Austin Stone Church (ASC) is one church offering twelve Sunday services across its six locations, indoors and out, as well as broadcasting live online. Established in 2002 it has grown from a small gathering of ten to a weekly congregation of nearly 8,000. Serving the ASC is Austin Stone Worship, a family of local worship leaders, storytellers and artists. Through their music and film publishing they equip the global church with content rich in theology and expression. Their monthly Worship Collective gatherings bring artists, musicians, songwriters, and filmmakers together to inspire and encourage one another in their craft and worship.
An existing church facility, the sixth campus was added in 2020 and serves the Austin NW area. “This campus is being outfitted to become their primary broadcast campus along with offering regular Sunday services,” explains Zach Richards, Director of Integration at Brown Note Productions. “They also plan on hosting a wide variety of other events including conferences, performances and special gatherings. ASC is set up to offer multisite simulcast of their main sermon, where the lead pastor is streamed from one campus to all other campuses live, as well as live streaming services.”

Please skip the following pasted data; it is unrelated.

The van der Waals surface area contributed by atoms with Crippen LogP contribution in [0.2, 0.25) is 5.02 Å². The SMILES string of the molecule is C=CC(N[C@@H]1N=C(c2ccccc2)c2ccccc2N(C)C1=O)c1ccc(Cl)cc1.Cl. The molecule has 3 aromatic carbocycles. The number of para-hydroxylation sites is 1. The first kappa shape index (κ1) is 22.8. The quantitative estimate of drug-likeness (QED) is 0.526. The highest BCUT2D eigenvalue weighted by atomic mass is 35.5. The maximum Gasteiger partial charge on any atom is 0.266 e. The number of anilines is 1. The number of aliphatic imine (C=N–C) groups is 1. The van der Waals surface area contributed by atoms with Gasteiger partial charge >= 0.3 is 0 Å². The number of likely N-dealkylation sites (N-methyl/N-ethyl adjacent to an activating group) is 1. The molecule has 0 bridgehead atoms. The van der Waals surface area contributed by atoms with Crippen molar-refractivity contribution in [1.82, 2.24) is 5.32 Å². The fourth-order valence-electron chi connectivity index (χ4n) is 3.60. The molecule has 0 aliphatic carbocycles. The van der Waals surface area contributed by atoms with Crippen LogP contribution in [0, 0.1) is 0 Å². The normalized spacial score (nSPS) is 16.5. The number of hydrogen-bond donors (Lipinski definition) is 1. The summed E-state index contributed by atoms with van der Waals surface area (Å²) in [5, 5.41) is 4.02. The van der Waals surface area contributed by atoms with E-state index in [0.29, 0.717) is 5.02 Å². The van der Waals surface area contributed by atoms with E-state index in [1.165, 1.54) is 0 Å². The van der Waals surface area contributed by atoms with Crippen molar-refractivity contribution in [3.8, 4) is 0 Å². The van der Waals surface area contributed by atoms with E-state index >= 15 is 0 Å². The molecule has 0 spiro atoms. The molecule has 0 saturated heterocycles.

With a seating capacity of 832, the church’s contemporary worship typically has, during any given sermon, seven musicians on drums, keys, guitar, bass, and playback, as well as three lead vocalists.
“The main challenge with this install was the raked, fan shape of the space and trying to deliver a similar experience to every seat,” adds Ryan Robertson, Production Audio Manager at Austin Stone Church. “The previous system was an old, clustered point source system that really did a poor job; you could move what felt like five feet in any direction and have a very different experience.
“One of our main objectives with any of our new venues is to give each person that attends the same experience, whether in the front row or way back in the corner. No other manufacturer does as good a job of that than d&b in my opinion. Every system really does follow the ‘more art, less noise’ motto by putting sound only where it needs to go, especially when ArrayProcessing is deployed.